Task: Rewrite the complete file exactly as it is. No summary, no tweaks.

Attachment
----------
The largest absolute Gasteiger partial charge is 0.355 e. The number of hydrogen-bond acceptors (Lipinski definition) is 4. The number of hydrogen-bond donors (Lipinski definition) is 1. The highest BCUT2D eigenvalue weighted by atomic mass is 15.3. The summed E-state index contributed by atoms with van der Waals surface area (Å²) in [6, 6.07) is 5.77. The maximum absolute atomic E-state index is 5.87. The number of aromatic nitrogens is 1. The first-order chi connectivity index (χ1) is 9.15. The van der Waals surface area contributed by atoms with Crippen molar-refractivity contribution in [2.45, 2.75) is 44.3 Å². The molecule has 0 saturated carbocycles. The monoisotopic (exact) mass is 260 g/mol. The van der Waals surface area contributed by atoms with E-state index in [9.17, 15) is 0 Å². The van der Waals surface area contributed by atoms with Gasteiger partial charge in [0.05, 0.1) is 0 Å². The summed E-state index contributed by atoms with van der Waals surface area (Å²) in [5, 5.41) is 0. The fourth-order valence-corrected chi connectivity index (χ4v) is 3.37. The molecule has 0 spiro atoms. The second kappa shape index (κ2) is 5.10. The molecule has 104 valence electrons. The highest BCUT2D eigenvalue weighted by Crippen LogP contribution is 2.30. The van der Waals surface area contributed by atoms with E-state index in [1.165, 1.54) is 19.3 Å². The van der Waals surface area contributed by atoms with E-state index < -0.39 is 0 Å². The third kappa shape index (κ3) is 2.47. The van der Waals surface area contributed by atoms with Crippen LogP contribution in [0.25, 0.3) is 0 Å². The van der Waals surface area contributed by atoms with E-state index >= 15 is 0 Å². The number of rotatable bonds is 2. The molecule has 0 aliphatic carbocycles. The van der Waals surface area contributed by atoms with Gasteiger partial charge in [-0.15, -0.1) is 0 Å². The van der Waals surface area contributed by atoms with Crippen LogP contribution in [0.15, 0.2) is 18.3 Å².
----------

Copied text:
The largest absolute Gasteiger partial charge is 0.355 e. The number of hydrogen-bond acceptors (Lipinski definition) is 4. The number of hydrogen-bond donors (Lipinski definition) is 1. The highest BCUT2D eigenvalue weighted by atomic mass is 15.3. The summed E-state index contributed by atoms with van der Waals surface area (Å²) in [6, 6.07) is 5.77. The maximum absolute atomic E-state index is 5.87. The number of aromatic nitrogens is 1. The first-order chi connectivity index (χ1) is 9.15. The van der Waals surface area contributed by atoms with Crippen molar-refractivity contribution in [2.45, 2.75) is 44.3 Å². The molecule has 0 saturated carbocycles. The monoisotopic (exact) mass is 260 g/mol. The van der Waals surface area contributed by atoms with E-state index in [9.17, 15) is 0 Å². The van der Waals surface area contributed by atoms with Gasteiger partial charge in [0.05, 0.1) is 0 Å². The summed E-state index contributed by atoms with van der Waals surface area (Å²) in [5, 5.41) is 0. The fourth-order valence-corrected chi connectivity index (χ4v) is 3.37. The molecule has 0 spiro atoms. The second kappa shape index (κ2) is 5.10. The molecule has 104 valence electrons. The highest BCUT2D eigenvalue weighted by Crippen LogP contribution is 2.30. The van der Waals surface area contributed by atoms with E-state index in [1.165, 1.54) is 19.3 Å². The van der Waals surface area contributed by atoms with E-state index < -0.39 is 0 Å². The third kappa shape index (κ3) is 2.47. The van der Waals surface area contributed by atoms with Crippen LogP contribution in [0.25, 0.3) is 0 Å². The van der Waals surface area contributed by atoms with E-state index >= 15 is 0 Å². The number of rotatable bonds is 2. The molecule has 0 aliphatic carbocycles. The van der Waals surface area contributed by atoms with Gasteiger partial charge in [-0.15, -0.1) is 0 Å². The van der Waals surface area contributed by atoms with Crippen LogP contribution in [0.15, 0.2) is 18.3 Å².